"I read an interesting article in which it said that only three hundred thousand less turkeys were available this year than in an ordinary pre-war year. But where, in 1938, only one family in seven had turkey, either from choice or inability to pay for one, today almost everyone wanted bird, and were quite able to pay the price.
People are so afraid of letting anything 'get by them'. Take fruit, for instance. I feel sure the average working-class person hardly ever bothered to buy oranges except at Christmas, but now, as soon as it is rumoured there are oranges or apples on the way, everyone spends hours looking for them. and I know, perfectly well, that before the war thousands and thousands of people never had one salad in the whole course of the year. Whereas now they all seem to want salads." B. Charles.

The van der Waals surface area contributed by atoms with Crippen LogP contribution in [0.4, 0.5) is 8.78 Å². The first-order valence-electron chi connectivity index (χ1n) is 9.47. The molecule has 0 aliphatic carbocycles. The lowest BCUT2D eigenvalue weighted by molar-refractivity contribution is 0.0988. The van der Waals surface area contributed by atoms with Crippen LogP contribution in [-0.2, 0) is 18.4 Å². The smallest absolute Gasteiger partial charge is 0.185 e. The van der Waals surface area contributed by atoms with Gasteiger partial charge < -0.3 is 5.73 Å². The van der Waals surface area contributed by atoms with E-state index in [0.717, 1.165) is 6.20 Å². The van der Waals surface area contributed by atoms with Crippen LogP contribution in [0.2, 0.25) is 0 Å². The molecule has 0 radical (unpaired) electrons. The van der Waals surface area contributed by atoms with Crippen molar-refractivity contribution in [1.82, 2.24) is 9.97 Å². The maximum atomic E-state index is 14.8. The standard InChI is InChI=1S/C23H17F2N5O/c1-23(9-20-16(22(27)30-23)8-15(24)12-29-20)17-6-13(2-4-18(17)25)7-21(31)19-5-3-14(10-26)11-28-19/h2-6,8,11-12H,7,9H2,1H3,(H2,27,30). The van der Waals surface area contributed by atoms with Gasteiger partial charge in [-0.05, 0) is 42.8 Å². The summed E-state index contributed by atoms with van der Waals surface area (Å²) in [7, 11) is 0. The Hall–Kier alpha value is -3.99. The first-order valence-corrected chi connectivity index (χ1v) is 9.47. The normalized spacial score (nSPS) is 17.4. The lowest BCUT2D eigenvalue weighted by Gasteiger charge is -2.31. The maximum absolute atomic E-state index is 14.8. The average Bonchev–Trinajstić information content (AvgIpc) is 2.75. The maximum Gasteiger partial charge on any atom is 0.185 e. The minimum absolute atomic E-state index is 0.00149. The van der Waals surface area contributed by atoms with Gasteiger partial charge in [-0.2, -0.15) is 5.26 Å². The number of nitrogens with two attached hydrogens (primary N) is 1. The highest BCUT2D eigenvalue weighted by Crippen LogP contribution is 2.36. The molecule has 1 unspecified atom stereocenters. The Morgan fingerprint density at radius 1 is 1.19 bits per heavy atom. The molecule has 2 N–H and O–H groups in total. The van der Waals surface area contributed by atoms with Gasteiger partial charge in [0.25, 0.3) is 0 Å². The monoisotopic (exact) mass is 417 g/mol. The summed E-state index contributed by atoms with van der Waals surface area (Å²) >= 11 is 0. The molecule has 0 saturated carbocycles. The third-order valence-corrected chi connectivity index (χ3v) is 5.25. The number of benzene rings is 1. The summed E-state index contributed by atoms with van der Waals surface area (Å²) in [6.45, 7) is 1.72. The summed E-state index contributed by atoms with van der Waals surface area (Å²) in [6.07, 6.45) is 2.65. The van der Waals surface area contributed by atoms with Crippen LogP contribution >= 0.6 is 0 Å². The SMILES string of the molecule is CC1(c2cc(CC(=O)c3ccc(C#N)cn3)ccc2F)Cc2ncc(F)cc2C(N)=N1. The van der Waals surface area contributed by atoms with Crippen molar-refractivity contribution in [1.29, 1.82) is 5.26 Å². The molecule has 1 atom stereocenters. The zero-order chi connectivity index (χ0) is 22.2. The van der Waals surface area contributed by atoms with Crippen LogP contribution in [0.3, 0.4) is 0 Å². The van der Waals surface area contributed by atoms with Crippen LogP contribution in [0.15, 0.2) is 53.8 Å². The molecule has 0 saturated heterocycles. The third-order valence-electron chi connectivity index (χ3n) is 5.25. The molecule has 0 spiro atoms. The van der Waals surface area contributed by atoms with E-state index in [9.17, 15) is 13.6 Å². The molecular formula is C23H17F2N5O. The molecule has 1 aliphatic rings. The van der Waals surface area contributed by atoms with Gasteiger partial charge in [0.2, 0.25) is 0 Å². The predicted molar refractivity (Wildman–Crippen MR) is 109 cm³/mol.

"11a.m. Norah came in to arrange about the feeding of Smut while we are away at Christmas, and I gave her one of my three-year calendars.
11.30 a.m. Ida came in and brought me a box of chocolates. I gave her a calendar." Herbert Brush.
Our Hidden Lives The Remarkable Diaries of Post-war Britain Simon Garfield